“Ye have heard that it was said by them of old time, Thou shalt not commit adultery: But I say unto you, That whosoever looketh on a woman to lust after her hath committed adultery with her already in his heart.” – Matthew 5:27-28 (KJV)

The context of Christ’s discussion on lust was adultery. He first refers to the 7th commandment which forbids adultery.

The Biblical definition of adultery up to this point was when a man had sex with another’s man wife. The marital status of the man was irrelevant. In the Old Testament adultery was never a sin against a wife, it was always a sin against the husband of the other man’s wife(and of course it was sin against God as all sin is ultimately against God).

In the Gospels (Matthew 5:31-32, Matthew 19:3-12, Mark 10:2-12 and Luke 16:18) Christ expanded on the definition of adultery to include when a man wrongfully divorces his wife. His putting her away wrongfully is a newly defined form adultery, as well as the fact that he causes her to commit physical adultery by marrying another man and that man commits adultery because he is taking a woman that is still another man’s wife in God’s eyes.

Going back to Matthew 5:28 Christ gives us another form of adultery – “mental adultery”. But really this was not a new sin, but simply a new label for a specific form of a sin that God had already spoke against in the 10th commandment:

“Thou shalt not covet thy neighbour’s house, thou shalt not covet thy neighbour’s wife, nor his manservant, nor his maidservant, nor his ox, nor his ass, nor any thing that is thy neighbour’s.” – Exodus 20:17 (KJV)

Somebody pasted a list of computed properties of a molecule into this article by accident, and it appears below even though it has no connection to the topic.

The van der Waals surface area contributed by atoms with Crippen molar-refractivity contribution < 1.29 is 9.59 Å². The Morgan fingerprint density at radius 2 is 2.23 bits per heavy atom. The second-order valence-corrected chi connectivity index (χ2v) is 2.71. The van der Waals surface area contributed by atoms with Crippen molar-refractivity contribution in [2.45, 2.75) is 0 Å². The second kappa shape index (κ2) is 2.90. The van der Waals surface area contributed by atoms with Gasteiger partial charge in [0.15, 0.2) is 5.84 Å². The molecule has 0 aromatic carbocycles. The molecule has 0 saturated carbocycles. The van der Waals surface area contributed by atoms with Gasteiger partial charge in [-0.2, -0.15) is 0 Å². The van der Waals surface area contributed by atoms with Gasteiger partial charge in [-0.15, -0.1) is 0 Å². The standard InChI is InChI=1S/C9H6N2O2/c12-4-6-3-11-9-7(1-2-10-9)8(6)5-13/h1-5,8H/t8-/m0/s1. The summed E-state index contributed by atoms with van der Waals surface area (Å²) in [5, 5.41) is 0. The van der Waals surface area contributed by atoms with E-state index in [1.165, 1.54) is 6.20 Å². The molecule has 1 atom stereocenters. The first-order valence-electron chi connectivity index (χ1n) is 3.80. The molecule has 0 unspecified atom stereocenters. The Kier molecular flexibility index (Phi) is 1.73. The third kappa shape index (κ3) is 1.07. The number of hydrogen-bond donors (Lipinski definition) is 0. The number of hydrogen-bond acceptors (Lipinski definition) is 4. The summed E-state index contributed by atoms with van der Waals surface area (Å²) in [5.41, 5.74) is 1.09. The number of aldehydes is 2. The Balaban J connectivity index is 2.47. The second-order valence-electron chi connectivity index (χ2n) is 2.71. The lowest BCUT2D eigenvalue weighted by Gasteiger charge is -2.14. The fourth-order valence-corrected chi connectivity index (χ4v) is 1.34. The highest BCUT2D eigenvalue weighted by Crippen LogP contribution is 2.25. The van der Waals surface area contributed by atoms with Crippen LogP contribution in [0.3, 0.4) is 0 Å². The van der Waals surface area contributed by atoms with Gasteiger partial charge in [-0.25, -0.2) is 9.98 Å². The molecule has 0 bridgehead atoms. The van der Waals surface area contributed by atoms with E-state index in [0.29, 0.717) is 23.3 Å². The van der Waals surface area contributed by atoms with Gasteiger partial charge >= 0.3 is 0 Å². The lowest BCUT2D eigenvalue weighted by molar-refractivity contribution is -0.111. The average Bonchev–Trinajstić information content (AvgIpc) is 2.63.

So this new type of “adultery in the heart” or “mental adultery” refers to a specific form of covetousness – mainly to covet another man’s wife.

Even the Biblical definition of lust confirms this:

“for I had not known lust, except the law had said, Thou shalt not covet.” – Romans 7:7 (KJV)

God’s Gift of Sexuality

In addition to the gift of being able to enjoy the sights, smells and taste of food along with many other gifts God has given us – he has also given us one of two other gifts.

For a chosen few he has given them the gift of celibacy.

“For I would that all men were even as I myself. But every man hath his proper gift of God, one after this manner, and another after that.” – I Corinthians 7:7

Celibacy is a gift that is to be used in God’s service and not for one to purposefully and selfishly avoid God’s institution of marriage. The gift of celibacy is God’s ONLY exception to his command in Genesis 1:28 for man and woman to “be fruitful and multiply”, otherwise the rest of us are supposed to be getting married and having kids if it is possible for us to do so.

But the majority of us do not have the gift of celibacy, but rather God has given us the gift of our sexuality. This helps us to fulfill his command to be fruitful and multiply, but that is certainly not the only reason God gave us sex and he could have used a much different means of reproduction.